With the boom in offline and especially online combat-based fitness training and even 'white-collar boxing' (plus its ancient and less la-di-dah predecessor, 'no-collar boxing'), there's never been a better time to discover just what is the best boxing glove. Never thought of investing in a decent pair of boxing gloves for training before? Think again.
These high impact sports test more than your stamina, coordination and skill. The punches you throw at either your opponent or training equipment test your gloves, too, which makes investing in a decent pair a good move. Sure, many gyms will rent you a pair, and we're not hung up on hygiene or anything but come on, you want your own.
Trying to build a boxing gym at home? Have a look at our dedicated buying guides first, including the best punch bags and best workout shoes, to get a feel for the market. Here are a couple of boxing workouts to get you started: best home boxing workout and 12-minute full-body boxing workout. Now you're ready to go!
Best boxing gloves to buy in 2022
The Muay Thai boxing gloves are great all-rounders but incorporate a design that greatly lends itself to kickboxing rather than regular boxing. That’s not to say regular boxers can’t invest in them – they’re great for training and sparring- the only difference is they have a longer wrist for blocking kicks and a slightly more open palm for catching elbows.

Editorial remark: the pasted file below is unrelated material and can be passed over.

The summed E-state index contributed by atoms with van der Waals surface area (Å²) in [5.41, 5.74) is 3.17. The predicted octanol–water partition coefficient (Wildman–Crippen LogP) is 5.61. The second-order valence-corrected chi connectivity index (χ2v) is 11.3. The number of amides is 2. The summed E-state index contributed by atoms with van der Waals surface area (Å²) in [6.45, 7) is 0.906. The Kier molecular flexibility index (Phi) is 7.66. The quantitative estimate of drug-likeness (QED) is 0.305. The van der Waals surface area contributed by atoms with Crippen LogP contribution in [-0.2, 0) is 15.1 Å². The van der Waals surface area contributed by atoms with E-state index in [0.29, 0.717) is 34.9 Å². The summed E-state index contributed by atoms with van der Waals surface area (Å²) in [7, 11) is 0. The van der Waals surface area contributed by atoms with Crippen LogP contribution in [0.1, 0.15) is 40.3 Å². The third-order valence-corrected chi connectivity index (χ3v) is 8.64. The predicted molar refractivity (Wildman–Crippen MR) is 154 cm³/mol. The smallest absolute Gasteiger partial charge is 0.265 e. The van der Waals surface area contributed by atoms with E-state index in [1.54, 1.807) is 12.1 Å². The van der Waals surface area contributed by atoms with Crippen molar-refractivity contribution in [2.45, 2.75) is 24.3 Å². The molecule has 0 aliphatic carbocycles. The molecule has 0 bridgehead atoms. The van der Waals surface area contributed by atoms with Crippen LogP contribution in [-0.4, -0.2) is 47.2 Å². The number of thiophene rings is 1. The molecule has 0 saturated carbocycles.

This Fairtex leather boxing glove boasts three layers of evenly distributed padding, which the brand says will offer excellent hand and knuckle protection and shock disbursement.
Available from 10oz to 16oz, there’s a pair for every style of training – from hitting pads to sparring in the gym. The brand claim they’re tight fitting too, so much so the consensus among reviews is larger hands may find the fit too tight.
Muay Thai boxer or not, if you’re investing in a pair of Twins, you can pretty much guarantee yourself an amazing pair of gloves. As with the Fairtex gloves above, they’re primed for Muay Thai, but the additional hand and wrist support will make them a great glove for training and sparring in regular boxing, too.
Available in a range of sizes and colours, you’re free to pick a glove that meets your requirements; whether it’s a small training glove for pads and bags or a heavy pair for building your endurance and/or recreating the fight scenes from Ong Bak.